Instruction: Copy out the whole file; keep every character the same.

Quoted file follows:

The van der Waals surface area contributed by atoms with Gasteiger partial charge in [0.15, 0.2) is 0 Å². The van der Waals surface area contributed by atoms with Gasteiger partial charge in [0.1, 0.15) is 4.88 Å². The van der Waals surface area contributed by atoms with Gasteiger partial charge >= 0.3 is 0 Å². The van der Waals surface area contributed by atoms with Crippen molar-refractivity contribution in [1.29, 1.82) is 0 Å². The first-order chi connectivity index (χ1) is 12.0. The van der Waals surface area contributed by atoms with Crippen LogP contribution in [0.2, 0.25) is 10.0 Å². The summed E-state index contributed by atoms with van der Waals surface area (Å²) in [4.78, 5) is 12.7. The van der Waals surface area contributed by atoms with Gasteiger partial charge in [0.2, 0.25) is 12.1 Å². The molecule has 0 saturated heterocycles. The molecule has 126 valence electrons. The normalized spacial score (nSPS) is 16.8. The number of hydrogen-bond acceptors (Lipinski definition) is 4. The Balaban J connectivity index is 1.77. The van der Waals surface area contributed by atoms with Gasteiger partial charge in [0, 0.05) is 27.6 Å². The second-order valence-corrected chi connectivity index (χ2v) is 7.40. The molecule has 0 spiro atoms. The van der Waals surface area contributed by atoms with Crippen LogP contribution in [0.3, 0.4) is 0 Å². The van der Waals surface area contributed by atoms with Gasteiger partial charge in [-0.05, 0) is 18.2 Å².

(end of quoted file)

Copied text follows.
The van der Waals surface area contributed by atoms with Gasteiger partial charge in [0.15, 0.2) is 0 Å². The van der Waals surface area contributed by atoms with Gasteiger partial charge in [0.1, 0.15) is 4.88 Å². The van der Waals surface area contributed by atoms with Gasteiger partial charge >= 0.3 is 0 Å². The van der Waals surface area contributed by atoms with Crippen molar-refractivity contribution in [1.29, 1.82) is 0 Å². The first-order chi connectivity index (χ1) is 12.0. The van der Waals surface area contributed by atoms with Crippen LogP contribution in [0.2, 0.25) is 10.0 Å². The summed E-state index contributed by atoms with van der Waals surface area (Å²) in [4.78, 5) is 12.7. The van der Waals surface area contributed by atoms with Gasteiger partial charge in [0.2, 0.25) is 12.1 Å². The molecule has 0 saturated heterocycles. The molecule has 126 valence electrons. The normalized spacial score (nSPS) is 16.8. The number of hydrogen-bond acceptors (Lipinski definition) is 4. The Balaban J connectivity index is 1.77. The van der Waals surface area contributed by atoms with Gasteiger partial charge in [0, 0.05) is 27.6 Å². The second-order valence-corrected chi connectivity index (χ2v) is 7.40. The molecule has 0 spiro atoms. The van der Waals surface area contributed by atoms with Crippen LogP contribution in [0.3, 0.4) is 0 Å². The van der Waals surface area contributed by atoms with Gasteiger partial charge in [-0.05, 0) is 18.2 Å².